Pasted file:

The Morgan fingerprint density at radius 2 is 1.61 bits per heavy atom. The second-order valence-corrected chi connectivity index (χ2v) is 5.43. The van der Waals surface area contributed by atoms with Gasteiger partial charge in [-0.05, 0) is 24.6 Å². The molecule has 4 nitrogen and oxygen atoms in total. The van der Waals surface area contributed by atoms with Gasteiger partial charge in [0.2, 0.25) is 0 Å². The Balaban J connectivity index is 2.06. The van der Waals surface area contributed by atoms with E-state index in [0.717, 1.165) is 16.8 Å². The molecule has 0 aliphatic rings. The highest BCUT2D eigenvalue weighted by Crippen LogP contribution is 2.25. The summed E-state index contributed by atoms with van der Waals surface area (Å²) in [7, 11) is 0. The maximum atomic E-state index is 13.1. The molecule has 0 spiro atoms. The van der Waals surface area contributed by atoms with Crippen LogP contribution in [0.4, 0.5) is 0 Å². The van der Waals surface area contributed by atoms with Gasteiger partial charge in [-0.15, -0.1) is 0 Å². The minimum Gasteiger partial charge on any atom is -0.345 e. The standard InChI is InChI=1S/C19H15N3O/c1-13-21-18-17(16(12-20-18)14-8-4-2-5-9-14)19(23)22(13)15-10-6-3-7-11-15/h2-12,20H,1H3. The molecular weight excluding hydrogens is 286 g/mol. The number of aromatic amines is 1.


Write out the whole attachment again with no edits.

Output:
The Morgan fingerprint density at radius 2 is 1.61 bits per heavy atom. The second-order valence-corrected chi connectivity index (χ2v) is 5.43. The van der Waals surface area contributed by atoms with Gasteiger partial charge in [-0.05, 0) is 24.6 Å². The molecule has 4 nitrogen and oxygen atoms in total. The van der Waals surface area contributed by atoms with Gasteiger partial charge in [0.2, 0.25) is 0 Å². The Balaban J connectivity index is 2.06. The van der Waals surface area contributed by atoms with E-state index in [0.717, 1.165) is 16.8 Å². The molecule has 0 aliphatic rings. The highest BCUT2D eigenvalue weighted by Crippen LogP contribution is 2.25. The summed E-state index contributed by atoms with van der Waals surface area (Å²) in [7, 11) is 0. The maximum atomic E-state index is 13.1. The molecule has 0 spiro atoms. The van der Waals surface area contributed by atoms with Crippen LogP contribution in [0.4, 0.5) is 0 Å². The van der Waals surface area contributed by atoms with Gasteiger partial charge in [-0.15, -0.1) is 0 Å². The minimum Gasteiger partial charge on any atom is -0.345 e. The standard InChI is InChI=1S/C19H15N3O/c1-13-21-18-17(16(12-20-18)14-8-4-2-5-9-14)19(23)22(13)15-10-6-3-7-11-15/h2-12,20H,1H3. The molecular weight excluding hydrogens is 286 g/mol. The number of aromatic amines is 1.